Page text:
Study Guide

Cold War: Cuban Missile Crisis to Detente People

  • Lyndon B. Johnson

    Lyndon B. Johnson (1908–1973) was the 36th President of the United States, assuming the office after the assassination of President John F. Kennedy in November 1963. Prior to serving as Kennedy's vice president, Johnson had long represented Texas in the United States Senate.

    Johnson inherited Kennedy's foreign policy and most of his advisers. Believing he was carrying out Kennedy's legacy, Johnson massively escalated American involvement in the Vietnam War.

  • John F. Kennedy

    John F. Kennedy (1917–1963) was the 35th President of the United States. Elected in 1960 at the age of 43, he became the youngest person ever to be voted into the White House. Kennedy served from 1961 until his assassination in November 1963. To this day, many Americans remember Kennedy as an idealistic champion of freedom at home and abroad, despite the fact that his policies on civil rights, Vietnam, and Cuba sometimes failed to live up to his soaring rhetoric.

    In the 1960 presidential campaign, Kennedy positioned himself to the right of the Republican Eisenhower Administration by promising to close the "missile gap," the supposed Soviet superiority in long-range nuclear missiles. In reality, though, Kennedy's "missile gap" charges were false. the U.S. always had many times more intercontinental ballistic missiles than the Soviets. 

    Still, Kennedy's promises of a strong and aggressive Cold War posture appealed to voters, who narrowly elected him over vice president Richard Nixon. Kennedy's reputation as a strong Cold Warrior soon ran aground in Cuba, where he was humiliated in the 1961 Bay of Pigs invasion and where the 1962 Cuban Missile Crisis nearly led to nuclear holocaust. Spooked by the near-disaster of the Missile Crisis, Kennedy subsequently pursued more moderate policies with regard to the Soviet Union.

    For more on JFK, head over to his profile in the Historical Texts learning guide for his "Ich bin ein Berliner" speech.

  • Henry Kissinger

    Henry Kissinger (1923–) was the powerful National Security Advisor to president Richard Nixon and then became Secretary of State during Nixon's second term. Kissinger was among the most powerful presidential advisers in American history, shaping nearly all foreign policy decisions made under Nixon's tenure.

    Kissinger's strategy for policymaking tended to rely on setting up meetings through back channels, fitting with Nixon's preference for secrecy.

    A crafty and even Machiavellian master of diplomacy, Kissinger paved the way for Nixon to visit China by making an earlier trip there himself. He also helped to negotiate peace in the Middle East following the Yom Kippur War.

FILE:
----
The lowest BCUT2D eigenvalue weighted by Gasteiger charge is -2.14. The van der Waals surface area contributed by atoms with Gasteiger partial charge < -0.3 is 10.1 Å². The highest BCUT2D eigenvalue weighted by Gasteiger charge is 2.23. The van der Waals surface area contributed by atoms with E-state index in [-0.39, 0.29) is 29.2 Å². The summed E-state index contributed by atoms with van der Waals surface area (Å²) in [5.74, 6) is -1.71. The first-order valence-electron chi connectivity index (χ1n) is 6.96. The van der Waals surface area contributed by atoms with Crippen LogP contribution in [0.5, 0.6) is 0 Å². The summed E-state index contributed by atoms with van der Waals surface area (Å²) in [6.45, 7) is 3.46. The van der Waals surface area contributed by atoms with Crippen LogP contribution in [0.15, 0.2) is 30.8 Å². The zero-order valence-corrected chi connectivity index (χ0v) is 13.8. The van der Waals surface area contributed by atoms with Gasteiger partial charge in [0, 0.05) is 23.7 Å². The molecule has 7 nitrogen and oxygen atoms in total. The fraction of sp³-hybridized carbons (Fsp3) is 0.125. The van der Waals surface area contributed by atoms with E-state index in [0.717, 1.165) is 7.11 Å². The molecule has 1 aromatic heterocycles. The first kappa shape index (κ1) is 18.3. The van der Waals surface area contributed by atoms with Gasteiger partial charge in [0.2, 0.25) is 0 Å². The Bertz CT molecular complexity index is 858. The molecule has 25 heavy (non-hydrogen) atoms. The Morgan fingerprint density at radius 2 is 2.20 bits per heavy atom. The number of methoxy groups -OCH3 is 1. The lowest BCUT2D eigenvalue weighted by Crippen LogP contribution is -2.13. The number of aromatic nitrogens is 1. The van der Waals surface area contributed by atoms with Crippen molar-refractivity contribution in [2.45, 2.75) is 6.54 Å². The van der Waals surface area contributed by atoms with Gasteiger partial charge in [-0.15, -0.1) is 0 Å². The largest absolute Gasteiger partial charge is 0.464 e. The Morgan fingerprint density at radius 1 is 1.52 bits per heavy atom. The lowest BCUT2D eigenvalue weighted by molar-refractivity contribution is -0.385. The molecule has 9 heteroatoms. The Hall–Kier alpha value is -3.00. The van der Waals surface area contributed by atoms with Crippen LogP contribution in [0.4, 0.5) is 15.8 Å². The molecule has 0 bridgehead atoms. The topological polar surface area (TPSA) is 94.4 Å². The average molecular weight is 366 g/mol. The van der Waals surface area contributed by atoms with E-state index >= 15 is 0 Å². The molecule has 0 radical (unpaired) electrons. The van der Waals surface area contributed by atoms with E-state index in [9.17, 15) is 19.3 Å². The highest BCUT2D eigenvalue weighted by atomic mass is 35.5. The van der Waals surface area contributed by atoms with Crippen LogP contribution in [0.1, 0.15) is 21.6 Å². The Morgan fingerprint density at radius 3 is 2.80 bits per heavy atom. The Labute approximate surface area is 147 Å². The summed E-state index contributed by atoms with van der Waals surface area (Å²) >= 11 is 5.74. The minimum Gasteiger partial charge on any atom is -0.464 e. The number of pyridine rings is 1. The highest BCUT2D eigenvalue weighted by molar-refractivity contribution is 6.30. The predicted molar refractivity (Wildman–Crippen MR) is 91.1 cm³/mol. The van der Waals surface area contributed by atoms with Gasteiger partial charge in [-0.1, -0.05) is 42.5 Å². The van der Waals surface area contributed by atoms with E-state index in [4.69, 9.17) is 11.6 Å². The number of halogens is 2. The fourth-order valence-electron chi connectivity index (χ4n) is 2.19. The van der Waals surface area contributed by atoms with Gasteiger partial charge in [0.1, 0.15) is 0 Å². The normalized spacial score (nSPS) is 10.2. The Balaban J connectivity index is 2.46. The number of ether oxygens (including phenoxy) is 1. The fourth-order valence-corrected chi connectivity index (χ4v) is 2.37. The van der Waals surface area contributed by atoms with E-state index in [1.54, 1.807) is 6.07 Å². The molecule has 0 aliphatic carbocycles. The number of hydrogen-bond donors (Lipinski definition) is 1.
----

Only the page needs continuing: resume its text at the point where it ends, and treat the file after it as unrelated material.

• Robert S. McNamara

    Robert McNamara (1916–2009) was an American business executive, statesman, and diplomat. In 1960, he left his seat as president of the Ford Motor Company to accept an invitation from President Kennedy to become U.S. Secretary of Defense. 

    A key adviser to the president during the Cuban Missile Crisis, McNamara is most famous—or infamous—today as the prime architect of the disastrous American intervention in the Vietnam War.

    In the early 1960s, McNamara developed the idea of Mutual Assured Destruction, which held that in a world in which both the U.S. and USSR possessed enough nuclear weapons to wipe each other off the map, both sides' fears of nuclear retaliation would prevent either from ever using the weapons for aggressive purposes. So, nuclear weapons were the best deterrent against nuclear war. 

    Although critics decried McNamara's nuclear "balance of terror" policy as mad (MAD, conveniently, was the acronym for Mutual Assured Destruction), McNamara believed his policy would help maintain a stable nuclear world.

  • Richard M. Nixon

    Richard M. Nixon (1913–1994) was a Republican senator from California and the 37th President of the United States. Prior to his presidency, he also served as Dwight Eisenhower's vice president from 1953 to 1961. 

    Ultimately, his presidency ended in disgrace, with Nixon's 1974 resignation in the midst of the Watergate scandal.

    Nixon built his early political career almost entirely around the issue of anticommunism. He rode his reputation as an aggressive foe of communism at home and abroad to the U.S. Senate and the vice presidency. As president, however, Nixon changed course. With the aid of his National Security Advisor and later, Secretary of State Henry Kissinger, Nixon moderated his strong anticommunist views, surprising the world by pursuing détente with the Soviet Union and opening diplomatic relations with Red China.